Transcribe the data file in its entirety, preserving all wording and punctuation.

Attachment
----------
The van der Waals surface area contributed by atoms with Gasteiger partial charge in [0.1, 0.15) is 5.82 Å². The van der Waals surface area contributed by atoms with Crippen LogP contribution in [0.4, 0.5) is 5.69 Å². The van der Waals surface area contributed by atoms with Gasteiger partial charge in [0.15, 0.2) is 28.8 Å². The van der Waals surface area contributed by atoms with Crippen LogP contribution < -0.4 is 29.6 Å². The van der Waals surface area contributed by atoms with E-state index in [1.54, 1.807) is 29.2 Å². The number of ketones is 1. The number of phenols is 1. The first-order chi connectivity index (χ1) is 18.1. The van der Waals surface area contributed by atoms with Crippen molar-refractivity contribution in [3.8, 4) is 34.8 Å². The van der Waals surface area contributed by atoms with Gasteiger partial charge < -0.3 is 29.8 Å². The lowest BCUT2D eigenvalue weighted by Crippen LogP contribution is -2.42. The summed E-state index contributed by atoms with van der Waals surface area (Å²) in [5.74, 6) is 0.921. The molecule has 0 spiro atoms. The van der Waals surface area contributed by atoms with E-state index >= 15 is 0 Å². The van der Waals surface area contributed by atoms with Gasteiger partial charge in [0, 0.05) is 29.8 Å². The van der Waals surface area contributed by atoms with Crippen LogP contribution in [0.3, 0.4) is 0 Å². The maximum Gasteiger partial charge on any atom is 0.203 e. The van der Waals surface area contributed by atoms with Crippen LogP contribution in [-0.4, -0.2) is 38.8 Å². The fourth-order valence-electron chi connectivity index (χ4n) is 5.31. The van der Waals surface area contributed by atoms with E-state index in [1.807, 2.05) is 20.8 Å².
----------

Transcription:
The van der Waals surface area contributed by atoms with Gasteiger partial charge in [0.1, 0.15) is 5.82 Å². The van der Waals surface area contributed by atoms with Crippen LogP contribution in [0.4, 0.5) is 5.69 Å². The van der Waals surface area contributed by atoms with Gasteiger partial charge in [0.15, 0.2) is 28.8 Å². The van der Waals surface area contributed by atoms with Crippen LogP contribution < -0.4 is 29.6 Å². The van der Waals surface area contributed by atoms with E-state index in [1.54, 1.807) is 29.2 Å². The number of ketones is 1. The number of phenols is 1. The first-order chi connectivity index (χ1) is 18.1. The van der Waals surface area contributed by atoms with Crippen molar-refractivity contribution in [3.8, 4) is 34.8 Å². The van der Waals surface area contributed by atoms with Gasteiger partial charge < -0.3 is 29.8 Å². The lowest BCUT2D eigenvalue weighted by Crippen LogP contribution is -2.42. The summed E-state index contributed by atoms with van der Waals surface area (Å²) in [5.74, 6) is 0.921. The molecule has 0 spiro atoms. The van der Waals surface area contributed by atoms with E-state index >= 15 is 0 Å². The van der Waals surface area contributed by atoms with Gasteiger partial charge in [0, 0.05) is 29.8 Å². The van der Waals surface area contributed by atoms with Crippen LogP contribution in [0.3, 0.4) is 0 Å². The maximum Gasteiger partial charge on any atom is 0.203 e. The van der Waals surface area contributed by atoms with Crippen LogP contribution in [-0.4, -0.2) is 38.8 Å². The fourth-order valence-electron chi connectivity index (χ4n) is 5.31. The van der Waals surface area contributed by atoms with E-state index in [1.807, 2.05) is 20.8 Å².